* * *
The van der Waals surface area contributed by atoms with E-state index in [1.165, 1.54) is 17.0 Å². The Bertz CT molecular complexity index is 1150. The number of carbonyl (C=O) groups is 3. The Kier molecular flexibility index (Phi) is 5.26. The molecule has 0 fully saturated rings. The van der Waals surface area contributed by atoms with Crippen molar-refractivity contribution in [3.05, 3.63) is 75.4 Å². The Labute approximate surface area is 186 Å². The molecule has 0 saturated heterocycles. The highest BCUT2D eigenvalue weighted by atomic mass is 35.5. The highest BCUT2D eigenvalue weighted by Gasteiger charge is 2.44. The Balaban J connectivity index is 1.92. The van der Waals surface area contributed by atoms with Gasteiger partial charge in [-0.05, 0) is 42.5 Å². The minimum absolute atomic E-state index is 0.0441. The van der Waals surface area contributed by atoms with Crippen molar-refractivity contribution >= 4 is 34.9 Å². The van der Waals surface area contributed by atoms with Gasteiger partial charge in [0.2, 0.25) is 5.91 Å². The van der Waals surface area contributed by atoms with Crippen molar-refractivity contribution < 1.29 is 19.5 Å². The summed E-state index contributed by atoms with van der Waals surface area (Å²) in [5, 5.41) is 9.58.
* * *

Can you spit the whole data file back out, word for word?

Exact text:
The van der Waals surface area contributed by atoms with E-state index in [1.165, 1.54) is 17.0 Å². The Bertz CT molecular complexity index is 1150. The number of carbonyl (C=O) groups is 3. The Kier molecular flexibility index (Phi) is 5.26. The molecule has 0 fully saturated rings. The van der Waals surface area contributed by atoms with Crippen molar-refractivity contribution in [3.05, 3.63) is 75.4 Å². The Labute approximate surface area is 186 Å². The molecule has 0 saturated heterocycles. The highest BCUT2D eigenvalue weighted by atomic mass is 35.5. The highest BCUT2D eigenvalue weighted by Gasteiger charge is 2.44. The Balaban J connectivity index is 1.92. The van der Waals surface area contributed by atoms with Gasteiger partial charge in [-0.05, 0) is 42.5 Å². The minimum absolute atomic E-state index is 0.0441. The van der Waals surface area contributed by atoms with Crippen molar-refractivity contribution >= 4 is 34.9 Å². The van der Waals surface area contributed by atoms with Gasteiger partial charge in [0.2, 0.25) is 5.91 Å². The van der Waals surface area contributed by atoms with Crippen molar-refractivity contribution < 1.29 is 19.5 Å². The summed E-state index contributed by atoms with van der Waals surface area (Å²) in [5, 5.41) is 9.58.